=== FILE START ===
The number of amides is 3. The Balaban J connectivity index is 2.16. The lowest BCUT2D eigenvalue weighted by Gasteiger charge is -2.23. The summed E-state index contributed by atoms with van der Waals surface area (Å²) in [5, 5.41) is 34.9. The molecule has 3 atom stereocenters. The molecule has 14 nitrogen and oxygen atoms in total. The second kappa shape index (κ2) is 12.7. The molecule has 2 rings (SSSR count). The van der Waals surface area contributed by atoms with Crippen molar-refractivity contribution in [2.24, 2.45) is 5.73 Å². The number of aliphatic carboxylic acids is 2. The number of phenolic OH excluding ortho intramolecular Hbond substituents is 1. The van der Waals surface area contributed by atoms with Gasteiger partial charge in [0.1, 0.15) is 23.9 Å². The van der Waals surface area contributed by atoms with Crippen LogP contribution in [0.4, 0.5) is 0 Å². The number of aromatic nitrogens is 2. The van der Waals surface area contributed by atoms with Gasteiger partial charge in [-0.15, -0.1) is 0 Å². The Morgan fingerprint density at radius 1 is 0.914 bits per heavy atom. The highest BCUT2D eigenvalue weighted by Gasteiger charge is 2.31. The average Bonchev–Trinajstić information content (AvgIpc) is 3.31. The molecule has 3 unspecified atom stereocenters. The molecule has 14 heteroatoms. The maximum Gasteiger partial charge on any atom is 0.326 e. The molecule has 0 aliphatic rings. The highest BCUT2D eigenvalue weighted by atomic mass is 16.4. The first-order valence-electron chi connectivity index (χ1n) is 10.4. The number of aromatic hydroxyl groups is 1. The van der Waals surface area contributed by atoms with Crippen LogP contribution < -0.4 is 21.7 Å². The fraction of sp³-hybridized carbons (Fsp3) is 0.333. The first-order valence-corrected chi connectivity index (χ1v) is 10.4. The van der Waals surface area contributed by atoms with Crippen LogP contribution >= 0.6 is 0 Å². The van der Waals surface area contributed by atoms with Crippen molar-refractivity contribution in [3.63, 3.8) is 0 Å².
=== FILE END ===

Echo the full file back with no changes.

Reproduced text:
The number of amides is 3. The Balaban J connectivity index is 2.16. The lowest BCUT2D eigenvalue weighted by Gasteiger charge is -2.23. The summed E-state index contributed by atoms with van der Waals surface area (Å²) in [5, 5.41) is 34.9. The molecule has 3 atom stereocenters. The molecule has 14 nitrogen and oxygen atoms in total. The second kappa shape index (κ2) is 12.7. The molecule has 2 rings (SSSR count). The van der Waals surface area contributed by atoms with Crippen molar-refractivity contribution in [2.24, 2.45) is 5.73 Å². The number of aliphatic carboxylic acids is 2. The number of phenolic OH excluding ortho intramolecular Hbond substituents is 1. The van der Waals surface area contributed by atoms with Gasteiger partial charge in [0.1, 0.15) is 23.9 Å². The van der Waals surface area contributed by atoms with Crippen LogP contribution in [0.4, 0.5) is 0 Å². The number of aromatic nitrogens is 2. The van der Waals surface area contributed by atoms with Gasteiger partial charge in [-0.15, -0.1) is 0 Å². The Morgan fingerprint density at radius 1 is 0.914 bits per heavy atom. The highest BCUT2D eigenvalue weighted by Gasteiger charge is 2.31. The average Bonchev–Trinajstić information content (AvgIpc) is 3.31. The molecule has 3 unspecified atom stereocenters. The molecule has 14 heteroatoms. The maximum Gasteiger partial charge on any atom is 0.326 e. The molecule has 0 aliphatic rings. The highest BCUT2D eigenvalue weighted by atomic mass is 16.4. The first-order valence-electron chi connectivity index (χ1n) is 10.4. The number of aromatic hydroxyl groups is 1. The van der Waals surface area contributed by atoms with Crippen LogP contribution < -0.4 is 21.7 Å². The fraction of sp³-hybridized carbons (Fsp3) is 0.333. The first-order valence-corrected chi connectivity index (χ1v) is 10.4. The van der Waals surface area contributed by atoms with Crippen LogP contribution >= 0.6 is 0 Å². The van der Waals surface area contributed by atoms with Crippen molar-refractivity contribution in [3.63, 3.8) is 0 Å².